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Gay Marriage: How We Arrived at the Altar


Warren Throckmorton, PhD
March 1, 2004


It has been quite a week (month, year) for the recognition of rights for people identifying as gay. Beginning with the summerís Lawrence v. Texas U.S. Supreme Court case overturning sodomy laws, the nationís headlines have been dominated by all things gay up to the present. The ďlove that dare not speak its nameĒ now wonít simmer down for a moment.

Now that the nation is on the brink of the first state sanctioned gay marriages in Massachusetts, San Francisco and who knows where next, itís worth asking: How did we get here? And where should we go next?

Having focused on sexuality research over the past several years, I have some thoughts about the matter. While many factors are involved, I believe two broad concepts originating within the professional mental health establishment have brought us to major societal redefinition. What are the broad ideas? First is that homosexuality is a fixed, inborn trait and the second is that children raised by gays are no different than those raised by straights.

In short, I believe the professional mental health establishment has led the way and the courts, legislatures and public opinion have mainly followed. Did I get that backwards? I donít think so.

After removing homosexuality from its list of disorders in 1973, the American Psychiatric Association and most non-medical counterparts (psychologists, counselors, social workers, etc.) pursued a course of normalizing homosexuality. However, while the mental health establishment once considered gays different from straights because gays were ďabnormal,Ē the new paradigm casts gays as an oppressed minority group. The concept of sexual orientation was invented and strongly promoted as an explanation for sexual variation.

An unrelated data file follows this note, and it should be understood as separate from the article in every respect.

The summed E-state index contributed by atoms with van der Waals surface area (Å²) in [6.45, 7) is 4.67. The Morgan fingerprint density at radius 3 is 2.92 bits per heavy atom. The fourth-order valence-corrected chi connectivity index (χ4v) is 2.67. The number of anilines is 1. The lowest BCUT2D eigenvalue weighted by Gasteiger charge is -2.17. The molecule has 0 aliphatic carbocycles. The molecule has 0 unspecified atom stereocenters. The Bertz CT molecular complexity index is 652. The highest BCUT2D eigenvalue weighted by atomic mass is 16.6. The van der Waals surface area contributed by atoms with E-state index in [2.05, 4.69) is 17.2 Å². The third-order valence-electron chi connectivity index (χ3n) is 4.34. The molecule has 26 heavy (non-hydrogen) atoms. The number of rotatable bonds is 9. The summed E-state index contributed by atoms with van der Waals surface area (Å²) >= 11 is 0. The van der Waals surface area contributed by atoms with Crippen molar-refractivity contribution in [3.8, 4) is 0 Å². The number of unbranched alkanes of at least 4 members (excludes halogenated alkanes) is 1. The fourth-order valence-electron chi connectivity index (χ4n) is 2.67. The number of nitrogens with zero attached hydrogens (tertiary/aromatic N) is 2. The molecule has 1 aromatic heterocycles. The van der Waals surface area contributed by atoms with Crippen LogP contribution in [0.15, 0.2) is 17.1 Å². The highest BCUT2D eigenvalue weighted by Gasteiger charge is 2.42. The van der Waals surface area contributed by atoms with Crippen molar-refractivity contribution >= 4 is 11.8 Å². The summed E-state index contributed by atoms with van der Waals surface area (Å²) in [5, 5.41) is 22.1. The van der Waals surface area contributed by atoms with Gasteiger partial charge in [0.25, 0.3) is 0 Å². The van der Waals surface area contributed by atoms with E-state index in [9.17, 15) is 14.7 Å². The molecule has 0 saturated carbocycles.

Why do some Adams prefer Steves instead of Eves? Because their hard wired, inborn sexual orientation obliges them to love that way. This theory, still unproven and quite controversial in scientific circles, had clear impact on both the U.S. Supreme Court rationale to strike down the nationís sodomy laws and the Massachusetts Supreme Judicial Courtís reasoning in creating a marriage right for gay couples. Without the conventional wisdom that gays are a distinct of class of people, we simply would not be discussing gay marriage as a civil right today.

Another cause often championed by mental health groups is gay parenting. The essential argument advanced by the mental health establishment is that children raised by single gender couples are in no way different or disadvantaged over children raised by opposite sex couples.

The ďno differenceĒ belief has been instrumental in removing barriers to gay adoption. Many states have few limitations on adoptions by gays singles or couples. Vermont is a case in point. Prior to Vermontís Supreme Court mandating civil unions in 1999, the Vermont legislature removed all barriers to gay adoption in 1996. In the opinion leading to civil unions, Vermontís Supreme Court dismissed the stateís interest in preserving only heterosexual marriage as a means of "furthering the link between procreation and child rearing" because the state already allowed gay couples to become parents through adoption and artificial insemination. Based on questionable research from advocates of gay parenting, states began removing barriers to gay adoption at a time when gay marriage was only a talking point for future political action.

A quick read of the book, No Basis, by Robert Lerner and Althea Nagai should convince even the most skeptical reader that we donít know very much about the actual impact of gay parenting on children.

These are the two broad issues that the major court cases have turned to in order to find a right to marriage for same sex couples. When San Francisco mayor Newsom invokes the equal protection clause of the California constitution, these two ideas are the intellectual foundations for his legal argument. To wit: if gays are obliged by biology to be gay and if the state already recognizes gays as legal parents, then to keep them from marriage is to deprive them of equal protection under the law. Both ideas are quite controversial as a matter of theory but the tentative nature of the fact pattern has not troubled the major mental health organizations. In my view, nearly all of these groups have abdicated their objective role as professional bodies and become lobbying associations.

To say we can anticipate no negative societal consequences of widespread gay marriage based on current social science research borders on professional malpractice. Before we go any further toward the altar, the public, jurists and legislators at all levels must become more critical consumers of research and policy pronouncements coming from the mental health establishment.

 

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